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100% That Witch: The Inspiration Behind Toil and Trouble

When exactly did the word “witch” become a label one wears with pride?


Today, the word evokes images of power and success, emblazoned on everything from mugs lining the shelves of Target to Instagram and #WitchTok posts. What was once a pink glittery “girl boss” in loopy font is now “100% that witch” in glittery black loopy font. The message is the same, though. This is a woman who has her life together and is doing all the things.


The witch: she’s having a moment.

Posted by Lisa Kröger and Melanie R. Anderson

Cruisin’ for Cryptids: J. W. Ocker’s Road Trip Tips for The United States of Cryptids

Maybe you’re lucky enough to live in a town where bigfoot is sighted so often you need bigfoot crossing signs. Or a town with a lake so well-stocked that every cast yields reptilian monsters. Or one where midnight visits from flashlight-headed pterodactyls and woman-faced wolves are common. But chances are you don’t. Cryptids—those beasts that science doesn’t (yet) acknowledge but so many eye-witnesses do—don’t always come to you. Sometimes you gotta go to them.


And that means a road trip.

Posted by J. W. Ocker

Hang with Us at New York Comic Con (Booth 2941)!

Heading to New York Comic Con this year (10/6–10/9)? Make sure to stop by booth 2941 to say hi, and keep this schedule handy to catch our author signings and book giveaways.

Oh, and by the way, #QuirkTurns20 this year. To celebrate, we’re bringing back our secret password giveaway throughout the show. If you’re going to NYCC, recite the password to a Quirker behind the booth to receive a prize. *Limited quantity available!*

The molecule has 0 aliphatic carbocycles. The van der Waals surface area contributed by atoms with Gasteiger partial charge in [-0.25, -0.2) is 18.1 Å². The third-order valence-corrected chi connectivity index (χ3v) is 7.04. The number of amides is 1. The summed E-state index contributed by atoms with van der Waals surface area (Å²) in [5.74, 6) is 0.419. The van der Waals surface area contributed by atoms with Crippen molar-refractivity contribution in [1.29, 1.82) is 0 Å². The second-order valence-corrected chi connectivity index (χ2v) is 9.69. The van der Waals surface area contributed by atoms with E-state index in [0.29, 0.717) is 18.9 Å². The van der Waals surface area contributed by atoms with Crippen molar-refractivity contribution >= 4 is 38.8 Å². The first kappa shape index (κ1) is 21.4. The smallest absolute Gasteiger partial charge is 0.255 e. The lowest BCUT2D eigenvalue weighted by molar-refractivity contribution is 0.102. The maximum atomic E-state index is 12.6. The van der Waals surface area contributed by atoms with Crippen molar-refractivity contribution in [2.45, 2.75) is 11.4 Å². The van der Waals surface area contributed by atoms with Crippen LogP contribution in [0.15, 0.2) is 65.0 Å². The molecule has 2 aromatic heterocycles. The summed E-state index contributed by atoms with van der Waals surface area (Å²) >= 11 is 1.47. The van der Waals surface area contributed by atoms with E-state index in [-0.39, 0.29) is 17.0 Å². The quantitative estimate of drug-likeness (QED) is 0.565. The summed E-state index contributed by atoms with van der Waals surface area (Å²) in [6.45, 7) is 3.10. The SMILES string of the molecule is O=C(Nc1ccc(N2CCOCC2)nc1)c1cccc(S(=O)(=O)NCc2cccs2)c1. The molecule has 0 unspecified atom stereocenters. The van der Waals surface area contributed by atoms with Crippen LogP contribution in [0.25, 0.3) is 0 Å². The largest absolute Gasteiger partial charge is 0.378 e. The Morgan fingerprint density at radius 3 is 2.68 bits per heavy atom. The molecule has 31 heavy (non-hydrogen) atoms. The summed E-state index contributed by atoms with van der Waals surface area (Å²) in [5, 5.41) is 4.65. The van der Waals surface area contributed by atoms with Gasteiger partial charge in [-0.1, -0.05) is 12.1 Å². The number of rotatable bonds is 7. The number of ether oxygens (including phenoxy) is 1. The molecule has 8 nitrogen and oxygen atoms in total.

Secret password: QUIRK TURNS 20

Posted by Quirk Books Staff

How to Win the War on Banned Books: Author Samuel C. Spitale on Censorship and the Questions Readers Should Be Asking

When I was in junior high, I wanted to read Carrie Fisher’s first novel, Postcards from the Edge. So for Christmas, I asked my mom for the book.


My mom, however, didn’t think that was an appropriate gift for a 13-year old. She’d heard that the book was an unflinching look at Fisher’s drug addiction. Concerned about such undue influence, she did not want me to read it.


That decision did not sit well with me, so I checked out the book from the local library and read it in secret.

Posted by Samuel C. Spitale

Wanna Get Haunted?: A Look at Clay McLeod Chapman’s Inspiration for Ghost Eaters

We’ve all got our ghosts. Some of them simply stick around a lot longer than others. For my new novel, Ghost Eaters, the idea had been haunting the back of my brain for years.

Five-ish, to be (kind of) exact.

Posted by Clay McLeod Chapman

Dare to Know author James Kennedy’s “Damn Fine” Thoughts on David Lynch

I’ve been a fan of David Lynch ever since high school, when I recklessly watched a VHS of Eraserhead alone at one in the morning. Such an experience leaves its mark. As it turns out, my latest novel, the speculative thriller Dare to Know—about a company that can calculate the precise time of one’s death with perfect accuracy—has been described as “Lynchian.” Cool!

But what does “Lynchian” really mean? David Foster Wallace tried to define it as the “irony where the very macabre and the very mundane combine in such a way to reveal the former’s perpetual containment within the latter.” (Pretty fancy talk for a guy who kept doing a running joke about Depend adult undergarments in Infinite Jest.)

But there’s more to Lynch than just that macabre/mundane tension, DFW! Instead of one totalizing formula, I feel there are several distinct tendencies that recur in Lynch’s work—and yeah, some of those tendencies also show up in Dare to Know.

So settle in with your coffee and cherry pie—or garmonbozia, if you’re hardcore—and let’s look at what makes something Lynchian.

Posted by James Kennedy